China’s Cultural Revolution (1966–76) was a turbulent decade that took no prisoners in sweeping away the ‘Four Olds’—old customs, old habits, old ideas and old culture. As far as artistic matters were concerned, the dictat meant that western music was suddenly a no-no in the new socio-political order, with practitioners frequently uprooted, relocated and rigorously retrained (often as farmers). Generally speaking, those outside China remain largely in the dark about this period in history, even though musical products of that era have subsequently washed up on their shores. The revolution’s aftermath showcases the resilience of music and the human spirit in equal measure, with China now an emerging major player on the world’s classical music scene.
When the Cultural Revolution was abandoned, the restoration of musical normality saw not only the reopening of the music conservatories, but also the arrival of American violinist Isaac Stern, who gave masterclasses to China’s new, green shoots of talent—and life to withered diplomatic links with the west. His visit was captured in a documentary titled From Mao to Mozart. I remember talking once with an outstanding violinist named Ho Hong-ying: having travelled from China, she recalled her arrival in the US to take up the study opportunities offered to her there as a teenager; people approached her, saying they recognised her, but she had no idea who they were; the penny soon dropped, since Ho Hong-ying was the young girl student featured on that documentary programme with Isaac Stern—famed abroad, but largely faceless at home. And yet the image I immediately recall from my conversation with Hong-ying is her description of seeing bodies hanging in the street when she returned home one day as a young child. I subsequently saw her many times in performance as concertmaster of the City Chamber Orchestra of Hong Kong, thinking how nobody could imagine such a backcloth to her outstanding music-making.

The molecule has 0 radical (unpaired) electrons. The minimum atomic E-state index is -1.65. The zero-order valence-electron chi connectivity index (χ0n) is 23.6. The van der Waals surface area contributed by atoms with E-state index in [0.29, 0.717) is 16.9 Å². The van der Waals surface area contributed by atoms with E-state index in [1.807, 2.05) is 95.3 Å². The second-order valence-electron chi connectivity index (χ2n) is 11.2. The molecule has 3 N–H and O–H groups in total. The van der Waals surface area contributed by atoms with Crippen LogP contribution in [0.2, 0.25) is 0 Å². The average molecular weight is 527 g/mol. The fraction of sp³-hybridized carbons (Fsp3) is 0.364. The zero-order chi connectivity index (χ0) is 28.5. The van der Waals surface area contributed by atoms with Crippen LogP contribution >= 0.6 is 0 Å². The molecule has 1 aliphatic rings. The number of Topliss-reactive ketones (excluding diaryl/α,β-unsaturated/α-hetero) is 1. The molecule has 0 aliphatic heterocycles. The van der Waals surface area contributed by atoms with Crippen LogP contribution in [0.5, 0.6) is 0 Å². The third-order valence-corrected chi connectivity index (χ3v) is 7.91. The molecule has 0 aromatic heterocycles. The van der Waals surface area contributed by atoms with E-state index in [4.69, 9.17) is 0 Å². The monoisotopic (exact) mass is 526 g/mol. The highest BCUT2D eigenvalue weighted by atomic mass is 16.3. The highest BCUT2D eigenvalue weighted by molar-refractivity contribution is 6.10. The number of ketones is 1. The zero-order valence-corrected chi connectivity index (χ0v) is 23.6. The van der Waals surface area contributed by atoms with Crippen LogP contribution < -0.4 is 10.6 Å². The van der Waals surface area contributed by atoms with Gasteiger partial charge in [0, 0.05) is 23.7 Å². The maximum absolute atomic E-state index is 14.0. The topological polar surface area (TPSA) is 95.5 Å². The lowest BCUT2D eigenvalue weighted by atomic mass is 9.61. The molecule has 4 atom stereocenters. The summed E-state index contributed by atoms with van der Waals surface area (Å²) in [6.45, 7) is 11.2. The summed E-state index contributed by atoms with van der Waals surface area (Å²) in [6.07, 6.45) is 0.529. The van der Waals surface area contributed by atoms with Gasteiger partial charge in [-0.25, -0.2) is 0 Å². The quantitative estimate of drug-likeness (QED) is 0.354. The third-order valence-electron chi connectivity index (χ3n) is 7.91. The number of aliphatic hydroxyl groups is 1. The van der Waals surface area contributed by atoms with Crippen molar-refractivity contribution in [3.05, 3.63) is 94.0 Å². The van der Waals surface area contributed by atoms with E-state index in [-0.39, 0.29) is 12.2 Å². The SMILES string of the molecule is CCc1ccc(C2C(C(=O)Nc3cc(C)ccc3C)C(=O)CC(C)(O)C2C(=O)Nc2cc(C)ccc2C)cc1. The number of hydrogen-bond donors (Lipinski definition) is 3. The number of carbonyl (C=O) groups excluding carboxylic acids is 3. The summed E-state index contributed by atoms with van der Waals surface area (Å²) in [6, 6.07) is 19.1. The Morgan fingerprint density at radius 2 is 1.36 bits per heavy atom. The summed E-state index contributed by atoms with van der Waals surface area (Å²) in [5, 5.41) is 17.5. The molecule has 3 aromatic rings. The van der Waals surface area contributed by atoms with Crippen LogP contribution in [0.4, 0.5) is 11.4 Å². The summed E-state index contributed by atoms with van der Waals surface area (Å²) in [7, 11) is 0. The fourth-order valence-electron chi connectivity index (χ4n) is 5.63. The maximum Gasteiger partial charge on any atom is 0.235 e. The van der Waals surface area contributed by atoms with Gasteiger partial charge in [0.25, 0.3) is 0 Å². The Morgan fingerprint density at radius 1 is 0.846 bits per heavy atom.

Born in Shanghai, the composer, conductor and pianist Bright Sheng was in his pre-teens when Mao Zhedong initiated the 1966 Revolution. Like most, he was sent away from home for re-education, but he at least avoided a farmer’s life and benefited from the musical protectionism of Mao’s wife, Jiang Qing (often referred to as Madame Mao), ending up as a pianist in a music and dance hall in far-off Qinghai province. He told me how that period had taught him many things, “most importantly things like being self-taught, how to learn from what you have.”
When mainland universities reopened in 1978, Sheng attended the Shanghai Conservatory of Music before moving to New York in 1982. Similar paths were followed by others destined for great careers as composers, among them Tan Dun and Chen Qigang; the latter moved to France in 1984 and became the last pupil of Olivier Messiaen. “Ten years of talent in one year,” Sheng recalled. “That generation had gone through a lot, so, in a way, we are unbreakable.” Sheng now lives in Michigan and describes himself as 100% American, 100% Chinese. A nice thought to play with, especially in the light of his 1988 composition, H’un: In Memoriam 1966–1976; maybe it was a necessary part of the scar-healing process. Glyn Pursglove of MusicWeb International had this to say about the work in his 2009 review of the Naxos disc of Sheng’s music (8.559610):
“H’un was one of the works which first brought Sheng to public attention in the West, not least when Kurt Masur conducted it on several occasions with the New York Philharmonic in 1993. The Chinese word ‘h’un’ means lacerations, wounds, scars and remains. Though the musical language…is abstract rather than programmatic, the work unmistakably takes as its subject the ravages of the Cultural Revolution. Its searing and explosive music offers an undeniably effective musical representation of human brutality, especially in…the first half of its nearly twenty-three minutes. The second half seems to shift its emphasis to the consequences of that brutality, to the lacerating loneliness of its victims, to the scars they are compelled to bear thereafter.”
Beijing-born violinist and Naxos Artist Tianwa Yang was born in 1987, well after the dust of the Cultural Revolution had settled. As one of the world’s leading violinists and representatives of China’s new generation of classical musicians, she represents the status quo and a happier note on which to end this week. And there’s a nice tie-in with Bright Sheng. Both artists have discs which have been nominated for the 2015 International Classical Music Awards: Sheng for a programme of his compositions performed by the Hong Kong Philharmonic Orchestra, which he also conducts (8.570610); and Yang for her performance of Ysaÿe’s Sonatas for Solo Violin (8.572995). Here she is in an extract from the opening of the Violin Sonata, Op. 27, No. 4.